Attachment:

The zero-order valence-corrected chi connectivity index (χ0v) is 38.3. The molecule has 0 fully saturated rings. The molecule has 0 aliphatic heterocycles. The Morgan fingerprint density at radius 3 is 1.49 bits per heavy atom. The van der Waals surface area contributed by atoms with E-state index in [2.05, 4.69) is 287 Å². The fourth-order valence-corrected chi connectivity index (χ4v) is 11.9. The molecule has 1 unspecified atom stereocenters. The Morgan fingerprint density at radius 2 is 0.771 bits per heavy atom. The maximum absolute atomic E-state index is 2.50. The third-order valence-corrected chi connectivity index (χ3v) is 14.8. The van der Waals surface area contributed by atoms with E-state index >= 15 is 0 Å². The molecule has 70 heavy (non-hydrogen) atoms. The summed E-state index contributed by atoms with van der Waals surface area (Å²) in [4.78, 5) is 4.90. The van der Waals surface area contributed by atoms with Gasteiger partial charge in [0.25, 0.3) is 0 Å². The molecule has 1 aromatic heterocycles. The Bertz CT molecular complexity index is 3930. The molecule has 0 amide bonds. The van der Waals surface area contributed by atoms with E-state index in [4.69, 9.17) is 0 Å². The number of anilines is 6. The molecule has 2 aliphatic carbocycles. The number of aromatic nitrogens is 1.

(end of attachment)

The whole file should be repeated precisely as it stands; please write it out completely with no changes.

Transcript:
The zero-order valence-corrected chi connectivity index (χ0v) is 38.3. The molecule has 0 fully saturated rings. The molecule has 0 aliphatic heterocycles. The Morgan fingerprint density at radius 3 is 1.49 bits per heavy atom. The van der Waals surface area contributed by atoms with E-state index in [2.05, 4.69) is 287 Å². The fourth-order valence-corrected chi connectivity index (χ4v) is 11.9. The molecule has 1 unspecified atom stereocenters. The Morgan fingerprint density at radius 2 is 0.771 bits per heavy atom. The maximum absolute atomic E-state index is 2.50. The third-order valence-corrected chi connectivity index (χ3v) is 14.8. The van der Waals surface area contributed by atoms with E-state index >= 15 is 0 Å². The molecule has 70 heavy (non-hydrogen) atoms. The summed E-state index contributed by atoms with van der Waals surface area (Å²) in [4.78, 5) is 4.90. The van der Waals surface area contributed by atoms with Gasteiger partial charge in [0.25, 0.3) is 0 Å². The molecule has 1 aromatic heterocycles. The Bertz CT molecular complexity index is 3930. The molecule has 0 amide bonds. The van der Waals surface area contributed by atoms with E-state index in [4.69, 9.17) is 0 Å². The number of anilines is 6. The molecule has 2 aliphatic carbocycles. The number of aromatic nitrogens is 1.